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Pan-european savings delivery - procurement's holy grail or can of worms...?
Often driven by the economics of ‘directs’ procurement, corporation tax efficiencies, or simply to take out cost, the growing trend is for CEOs and CFOs to drive towards more centrally managed back-office functions, including procurement.
So procurement teams are increasingly finding themselves in new locations where the business they serve has little operational presence. Vodafone, for example, has relocated its procurement function to Luxembourg, and others are relocating their back offices to countries like Switzerland.
This creates additional challenges for the indirects spend manager, who has already faced headcount reductions, increasing complexity of supply markets, and increasing demands to generate further savings. Being moved away from the operating units where the money is being spent compounds the issues of dealing with fragmented spending and supply contracts.
A centralised problem
This shift to more centralised management of procurement is causing a problem, but why?
1. The nature of indirects means it is difficult to get maximum value across all categories. The breadth of categories combined with the number of stakeholders and budget spenders across such a large number of suppliers is a unique issue for indirect procurement teams. In a world of limited internal headcount and limited specialist knowledge, they are often required to prioritise and focus on the major categories, leaving significant value on the table.
2. As anybody who has run an international sourcing project knows, an additional challenge presents itself as the spend is often fragmented across a number of international locations, with stakeholders that often speak different languages and have their own relationships with suppliers. A centrally driven project out of corporate headquarters will often fail purely and simply because it doesn’t have credibility in the eyes of the international locations – this credibility gap is one of the major reasons why international organisations have yet to extract the maximum value from their indirects spend. This is a particular problem for US organisations with European operations, when they try to roll-out a US driven initiative to Europe.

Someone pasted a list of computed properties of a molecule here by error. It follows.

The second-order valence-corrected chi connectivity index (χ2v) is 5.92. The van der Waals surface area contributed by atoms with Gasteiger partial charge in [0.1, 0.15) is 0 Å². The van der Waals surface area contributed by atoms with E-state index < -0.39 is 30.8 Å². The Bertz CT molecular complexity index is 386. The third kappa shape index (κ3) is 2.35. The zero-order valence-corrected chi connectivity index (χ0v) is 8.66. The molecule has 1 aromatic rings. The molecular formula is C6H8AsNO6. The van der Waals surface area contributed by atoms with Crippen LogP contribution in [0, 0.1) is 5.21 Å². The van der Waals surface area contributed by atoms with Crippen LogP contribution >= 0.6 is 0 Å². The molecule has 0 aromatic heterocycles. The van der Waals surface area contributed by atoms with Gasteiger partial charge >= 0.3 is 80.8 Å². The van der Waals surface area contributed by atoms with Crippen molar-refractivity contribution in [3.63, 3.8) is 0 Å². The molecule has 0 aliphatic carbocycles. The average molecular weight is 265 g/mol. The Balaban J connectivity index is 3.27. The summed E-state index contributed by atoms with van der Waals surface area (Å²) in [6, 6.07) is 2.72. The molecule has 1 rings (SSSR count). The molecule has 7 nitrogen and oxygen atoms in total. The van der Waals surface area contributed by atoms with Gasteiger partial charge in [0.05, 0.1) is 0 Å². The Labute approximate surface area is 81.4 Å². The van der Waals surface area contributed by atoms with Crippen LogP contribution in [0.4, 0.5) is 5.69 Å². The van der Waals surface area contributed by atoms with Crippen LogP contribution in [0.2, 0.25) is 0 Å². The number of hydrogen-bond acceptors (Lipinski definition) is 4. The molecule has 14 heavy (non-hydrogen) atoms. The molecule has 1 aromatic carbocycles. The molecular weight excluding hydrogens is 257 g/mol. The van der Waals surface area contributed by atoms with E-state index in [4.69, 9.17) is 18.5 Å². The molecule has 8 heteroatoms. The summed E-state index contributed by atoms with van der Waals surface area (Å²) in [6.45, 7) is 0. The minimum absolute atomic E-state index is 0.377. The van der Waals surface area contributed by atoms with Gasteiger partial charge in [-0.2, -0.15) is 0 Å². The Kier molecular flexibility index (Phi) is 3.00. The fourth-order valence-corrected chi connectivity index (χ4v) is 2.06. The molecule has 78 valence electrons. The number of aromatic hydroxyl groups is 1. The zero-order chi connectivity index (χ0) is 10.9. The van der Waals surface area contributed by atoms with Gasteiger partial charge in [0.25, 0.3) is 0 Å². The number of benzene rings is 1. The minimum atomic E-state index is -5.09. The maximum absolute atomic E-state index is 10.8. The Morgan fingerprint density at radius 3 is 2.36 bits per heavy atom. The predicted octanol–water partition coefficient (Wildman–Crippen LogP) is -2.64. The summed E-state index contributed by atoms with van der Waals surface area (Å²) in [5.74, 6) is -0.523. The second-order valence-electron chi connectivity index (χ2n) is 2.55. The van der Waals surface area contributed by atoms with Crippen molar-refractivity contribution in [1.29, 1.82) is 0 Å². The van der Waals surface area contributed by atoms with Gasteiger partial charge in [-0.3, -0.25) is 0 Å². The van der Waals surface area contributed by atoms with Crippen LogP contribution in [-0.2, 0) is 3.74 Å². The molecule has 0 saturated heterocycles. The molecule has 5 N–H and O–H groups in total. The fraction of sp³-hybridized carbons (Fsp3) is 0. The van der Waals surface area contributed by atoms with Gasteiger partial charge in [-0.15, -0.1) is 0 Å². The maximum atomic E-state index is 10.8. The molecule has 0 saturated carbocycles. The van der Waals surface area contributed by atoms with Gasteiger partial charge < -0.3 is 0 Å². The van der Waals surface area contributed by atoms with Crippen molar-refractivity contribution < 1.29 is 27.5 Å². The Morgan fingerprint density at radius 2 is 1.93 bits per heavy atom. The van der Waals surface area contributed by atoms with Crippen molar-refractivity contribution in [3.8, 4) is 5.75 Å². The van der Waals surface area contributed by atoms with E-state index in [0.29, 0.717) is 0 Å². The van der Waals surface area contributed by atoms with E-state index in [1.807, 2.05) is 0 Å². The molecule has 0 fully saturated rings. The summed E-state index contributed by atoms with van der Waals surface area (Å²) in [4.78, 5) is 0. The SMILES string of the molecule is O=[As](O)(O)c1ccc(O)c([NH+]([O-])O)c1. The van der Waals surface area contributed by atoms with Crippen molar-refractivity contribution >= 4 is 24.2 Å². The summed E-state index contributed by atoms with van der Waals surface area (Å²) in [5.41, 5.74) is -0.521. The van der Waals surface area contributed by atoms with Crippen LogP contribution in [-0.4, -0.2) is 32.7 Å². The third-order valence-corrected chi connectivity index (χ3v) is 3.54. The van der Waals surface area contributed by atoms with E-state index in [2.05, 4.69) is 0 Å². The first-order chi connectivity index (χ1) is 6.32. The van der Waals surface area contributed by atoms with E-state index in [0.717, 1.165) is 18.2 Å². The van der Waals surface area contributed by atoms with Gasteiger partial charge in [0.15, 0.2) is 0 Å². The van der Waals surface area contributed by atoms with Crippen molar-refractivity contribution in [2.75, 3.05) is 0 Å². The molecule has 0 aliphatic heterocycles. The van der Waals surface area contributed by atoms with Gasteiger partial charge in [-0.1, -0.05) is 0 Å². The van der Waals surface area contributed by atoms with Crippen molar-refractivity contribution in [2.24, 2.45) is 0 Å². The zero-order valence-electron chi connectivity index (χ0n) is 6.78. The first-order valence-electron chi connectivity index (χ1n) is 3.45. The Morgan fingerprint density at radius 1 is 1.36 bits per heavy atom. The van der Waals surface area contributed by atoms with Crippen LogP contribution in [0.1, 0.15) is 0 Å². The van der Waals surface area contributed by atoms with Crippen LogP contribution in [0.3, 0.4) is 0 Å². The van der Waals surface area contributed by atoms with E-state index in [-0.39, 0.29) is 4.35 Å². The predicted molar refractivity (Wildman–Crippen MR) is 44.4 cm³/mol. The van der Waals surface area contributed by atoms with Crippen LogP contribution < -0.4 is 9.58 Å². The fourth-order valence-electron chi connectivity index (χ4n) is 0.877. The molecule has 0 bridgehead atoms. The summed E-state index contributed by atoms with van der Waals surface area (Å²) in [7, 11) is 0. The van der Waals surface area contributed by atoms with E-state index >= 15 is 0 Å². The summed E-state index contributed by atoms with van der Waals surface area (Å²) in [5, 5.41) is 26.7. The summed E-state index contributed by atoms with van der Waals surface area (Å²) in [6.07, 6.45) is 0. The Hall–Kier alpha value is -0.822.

A managed solution
The Holy Grail of the management of international indirects is to extract maximum value across all international operations.
For a pan-European programme to work, it needs to have a number of critical elements:
Getting it going (“Set up for Success”)
- Fact-based ambition: The prize needs to be big and believable - too often spend managers’ ambitions are limited by the perceived constraints of limited internal resources, capability and budget
- It’s the Return on Investment that counts: New pan-European managed procurement delivery models exist that can give a return on investment in months, and will provide the resources, knowledge base, and delivery tools to take on the burden of delivering the business case for you
- Spend clarity and benchmarks: A well categorised spend view across all major countries is critical. Focus on fresh insights and facts that the CFO does not have. Use real cross-country benchmark examples to support your savings estimations
Delivering the benefits (“Speed to Value”)
- Think Global, act Local: Coordinate the approach and programme management centrally, but deliver using local resource that has local supply market knowledge, speaks the appropriate language and understands the culture
- Learn and replicate: Capture experiences, templates and processes to allow replication more efficiently as the programme develops
- Cash releasing quick wins: Quick wins generate momentum and board level support. Robustness of savings calculations is critical to maintain the credibility with the local Finance and stakeholders
Maintaining the benefits (“Sustain & Enhance”)
- Keep control: Use technology for spend transparency, compliance monitoring, sourcing delivery and contract management
- Expand your remit: Success will raise the profile of procurement across the organisation. Use this to expand your influence on operational cost, and focus on engineering out costs at the demand stage
The benefits are worth the effort. A well delivered programme can deliver over 15% reduction in the overall indirects spend base, raise the profile of procurement in the eyes of the CFO and CEO, and improve local stakeholder relationships.
For a company spending £500m on indirects, this is a £75m annualised savings opportunity on the table – and there’s no time to lose. Every month of delay will cost the organisation 8% of this figure, and should be factored into the business case...
The CPO that is able to achieve this will have their hands on the Holy Grail, and not be left with an open can of worms.